To advance sustainable technologies, we partner with customers, academic institutions and other public and private entities. Here are some highlights of our current work.
Faster in 3D
Our ambient reactive extrusion additive manufacturing (ARE AM) earned a 2018 R&D® 100 award in the processing/prototyping category. We are advancing the technology even further with funding from the U.S. Army Combat Capabilities Development Command’s (CCDC’s) Army Research Laboratory (ARL) – the Army's corporate research laboratory – and support from Drexel University, Rowan University and Oak Ridge National Laboratory.
ARE AM enables 3D printing of polymer materials at up to 100 times the rate of traditional thermoplastic printing techniques. It eliminates the internal stresses and warping that plagues other printing techniques while creating chemical bonds between layers to create stronger parts.
Because it is fast and easy to scale up, ARE AM is suited for rapid prototyping and custom and on-site manufacturing. It also offers cost and energy efficiencies since current additive manufacturing methods are slower and consume more energy to melt printing materials and heat parts during printing.
Making a better water filter
Water conservation and reuse is critical to military operations, especially at forward operating bases where supply chain routes can be dangerous. The CCDC Ground Vehicle Systems Center is helping fund PPG research to develop water-filtration systems that treat wastewater from showering, laundry and cooking for non-potable reuse.
Current filter technologies quickly become plugged with waxy and sticky contaminants, making the filters difficult to clean and return to top efficiency. Testing and evaluation provided by North Dakota State University shows that our filtration membrane technology remains cleaner longer and is easy to backflush repeatedly to restore efficiency. The water-conserving technology also can be beneficial for non-military applications, such as commercial buildings and manufacturing plants.
For more than 50 years, the U.S. Army Corps of Engineers and the Bureau of Reclamation have used vinyl coatings to protect U.S. water infrastructure, such as locks and dams, flood control gates and hydroelectric facilities. We are working with the Corps’ Construction Engineering Research Lab (CERL) to develop more environmentally friendly options.
Vinyl coatings provide excellent durability and corrosion protection over decades of use but have twice the volatile organic compound (VOC) content than most state regulations allow. Finding low-VOC alternatives has been challenging, and the partnership was formed to identify low-VOC coating chemistries that also provide the excellent performance of vinyl coatings.
Battery technology that binds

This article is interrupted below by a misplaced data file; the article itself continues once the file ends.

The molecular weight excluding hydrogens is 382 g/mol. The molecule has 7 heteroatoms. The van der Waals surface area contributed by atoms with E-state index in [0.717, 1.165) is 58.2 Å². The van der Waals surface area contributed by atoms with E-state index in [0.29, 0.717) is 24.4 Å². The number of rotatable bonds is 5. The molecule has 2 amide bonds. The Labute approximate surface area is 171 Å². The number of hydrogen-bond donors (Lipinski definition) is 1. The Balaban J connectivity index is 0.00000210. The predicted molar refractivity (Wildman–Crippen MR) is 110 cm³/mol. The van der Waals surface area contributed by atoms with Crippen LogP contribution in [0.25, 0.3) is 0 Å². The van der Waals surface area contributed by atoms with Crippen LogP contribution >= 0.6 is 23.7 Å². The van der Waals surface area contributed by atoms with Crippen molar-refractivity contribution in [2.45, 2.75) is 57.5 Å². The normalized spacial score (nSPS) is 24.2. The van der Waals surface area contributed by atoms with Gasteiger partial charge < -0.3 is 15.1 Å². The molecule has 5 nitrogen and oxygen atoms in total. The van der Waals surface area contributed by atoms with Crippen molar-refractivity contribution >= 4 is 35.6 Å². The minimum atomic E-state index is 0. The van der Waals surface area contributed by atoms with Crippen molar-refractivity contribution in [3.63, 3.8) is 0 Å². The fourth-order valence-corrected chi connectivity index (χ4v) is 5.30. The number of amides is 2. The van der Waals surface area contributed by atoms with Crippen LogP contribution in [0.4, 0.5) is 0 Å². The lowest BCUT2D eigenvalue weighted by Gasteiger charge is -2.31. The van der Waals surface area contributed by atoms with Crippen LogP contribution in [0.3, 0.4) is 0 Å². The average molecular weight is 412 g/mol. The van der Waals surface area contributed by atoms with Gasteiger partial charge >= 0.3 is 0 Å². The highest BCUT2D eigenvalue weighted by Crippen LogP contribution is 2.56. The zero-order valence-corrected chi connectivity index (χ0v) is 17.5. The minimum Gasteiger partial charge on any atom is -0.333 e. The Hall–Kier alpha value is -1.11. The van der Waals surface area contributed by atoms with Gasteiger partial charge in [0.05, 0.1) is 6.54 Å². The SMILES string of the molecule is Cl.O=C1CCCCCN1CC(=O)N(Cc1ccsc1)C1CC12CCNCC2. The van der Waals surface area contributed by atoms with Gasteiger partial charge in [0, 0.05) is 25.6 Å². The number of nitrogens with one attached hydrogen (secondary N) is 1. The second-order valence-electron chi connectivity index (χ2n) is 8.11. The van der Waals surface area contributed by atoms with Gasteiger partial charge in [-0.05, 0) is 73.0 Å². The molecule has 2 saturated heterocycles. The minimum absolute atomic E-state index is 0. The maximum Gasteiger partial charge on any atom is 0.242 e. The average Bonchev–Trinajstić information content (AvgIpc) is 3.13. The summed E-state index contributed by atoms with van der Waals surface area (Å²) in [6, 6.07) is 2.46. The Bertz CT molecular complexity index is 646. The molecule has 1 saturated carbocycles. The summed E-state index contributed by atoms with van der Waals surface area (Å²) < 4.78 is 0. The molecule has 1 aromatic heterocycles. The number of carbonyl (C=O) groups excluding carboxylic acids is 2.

Military vehicles cycle through lead-acid batteries more quickly than civilian vehicles do, and the expense and performance limitations of longer-lasting lithium ion batteries have dissuaded their use. With funding from the CCDC Ground Vehicle Systems Center, we are developing battery binder technologies that can facilitate the switch from lead-acid to lithium ion batteries.
We have developed new coatings that do not require N-Methyl-2-pyrrolidone (NMP), a hazardous and expensive solvent used in traditional battery coatings. Our NMP-free cathode binders enable the production of lithium ion batteries with higher energy densities, addressing the performance limitations. Removing NMP from the manufacturing process also reduces costs and environmental impacts.
How do you make a coating that is compatible with water while in the can but then resists water after application to avoid peeling and corrosion? Through a project sponsored by CERL, we are researching the answer. The benefits – simpler repainting and more environmentally friendly properties.
The first coating technology that we are developing with CERL funding is a water-based, universal adhesion promoter that will enable applying house paint to a wide range of substrates in many environments. The second is a water-based, corrosion-resistant monocoat (one coating that serves as a protective primer and a colored topcoat) that will minimize VOC emissions and simplify the coating process.
The project’s results could be used on a wide range of painting projects, from residential homes to large commercial buildings.
Light yet strong
High-strength structural adhesives that cure at lower temperatures are necessary to enable the fuel-efficient lightweight vehicles of the future. In collaboration with the CCDC Ground Vehicle Systems Center, we are developing adhesives that are stronger than commercially available materials – especially when subjected to blasts or collisions.
Both the military and automakers are using more lightweight materials like carbon-fiber composites in their vehicles for fuel efficiency, but these materials can be damaged by high-cure temperatures. For this project, we are taking our high-strength adhesive prototypes and identifying ways to cure them at temperatures below 176 F (80 C).